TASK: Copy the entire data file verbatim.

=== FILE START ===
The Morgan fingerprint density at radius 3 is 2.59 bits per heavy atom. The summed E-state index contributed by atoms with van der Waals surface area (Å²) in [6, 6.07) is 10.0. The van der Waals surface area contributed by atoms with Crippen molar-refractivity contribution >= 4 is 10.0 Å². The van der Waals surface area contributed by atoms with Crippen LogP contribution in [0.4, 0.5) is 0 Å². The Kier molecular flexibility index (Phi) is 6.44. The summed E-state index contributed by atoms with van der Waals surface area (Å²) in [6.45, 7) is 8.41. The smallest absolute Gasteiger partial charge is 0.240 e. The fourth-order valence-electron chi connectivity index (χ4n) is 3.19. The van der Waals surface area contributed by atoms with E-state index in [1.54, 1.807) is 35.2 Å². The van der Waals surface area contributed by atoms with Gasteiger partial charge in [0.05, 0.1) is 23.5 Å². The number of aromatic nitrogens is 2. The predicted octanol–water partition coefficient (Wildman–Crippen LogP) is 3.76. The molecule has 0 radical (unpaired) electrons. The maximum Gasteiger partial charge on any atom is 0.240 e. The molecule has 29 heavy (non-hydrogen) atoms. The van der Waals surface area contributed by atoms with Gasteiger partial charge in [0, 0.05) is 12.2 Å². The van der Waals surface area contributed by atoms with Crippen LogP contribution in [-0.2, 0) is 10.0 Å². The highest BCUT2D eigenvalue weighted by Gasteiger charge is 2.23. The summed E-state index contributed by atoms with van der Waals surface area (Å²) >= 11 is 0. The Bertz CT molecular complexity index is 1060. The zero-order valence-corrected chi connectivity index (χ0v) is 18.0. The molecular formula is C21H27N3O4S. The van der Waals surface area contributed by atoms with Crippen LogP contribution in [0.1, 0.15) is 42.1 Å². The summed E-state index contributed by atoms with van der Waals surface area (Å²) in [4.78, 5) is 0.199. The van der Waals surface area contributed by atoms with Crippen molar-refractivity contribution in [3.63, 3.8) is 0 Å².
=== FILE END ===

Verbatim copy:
The Morgan fingerprint density at radius 3 is 2.59 bits per heavy atom. The summed E-state index contributed by atoms with van der Waals surface area (Å²) in [6, 6.07) is 10.0. The van der Waals surface area contributed by atoms with Crippen molar-refractivity contribution >= 4 is 10.0 Å². The van der Waals surface area contributed by atoms with Crippen LogP contribution in [0.4, 0.5) is 0 Å². The Kier molecular flexibility index (Phi) is 6.44. The summed E-state index contributed by atoms with van der Waals surface area (Å²) in [6.45, 7) is 8.41. The smallest absolute Gasteiger partial charge is 0.240 e. The fourth-order valence-electron chi connectivity index (χ4n) is 3.19. The van der Waals surface area contributed by atoms with E-state index in [1.54, 1.807) is 35.2 Å². The van der Waals surface area contributed by atoms with Gasteiger partial charge in [0.05, 0.1) is 23.5 Å². The number of aromatic nitrogens is 2. The predicted octanol–water partition coefficient (Wildman–Crippen LogP) is 3.76. The molecule has 0 radical (unpaired) electrons. The maximum Gasteiger partial charge on any atom is 0.240 e. The molecule has 29 heavy (non-hydrogen) atoms. The van der Waals surface area contributed by atoms with Gasteiger partial charge in [0, 0.05) is 12.2 Å². The van der Waals surface area contributed by atoms with Crippen LogP contribution in [-0.2, 0) is 10.0 Å². The highest BCUT2D eigenvalue weighted by Gasteiger charge is 2.23. The summed E-state index contributed by atoms with van der Waals surface area (Å²) >= 11 is 0. The Bertz CT molecular complexity index is 1060. The zero-order valence-corrected chi connectivity index (χ0v) is 18.0. The molecular formula is C21H27N3O4S. The van der Waals surface area contributed by atoms with Crippen LogP contribution in [0.1, 0.15) is 42.1 Å². The summed E-state index contributed by atoms with van der Waals surface area (Å²) in [4.78, 5) is 0.199. The van der Waals surface area contributed by atoms with Crippen molar-refractivity contribution in [3.63, 3.8) is 0 Å².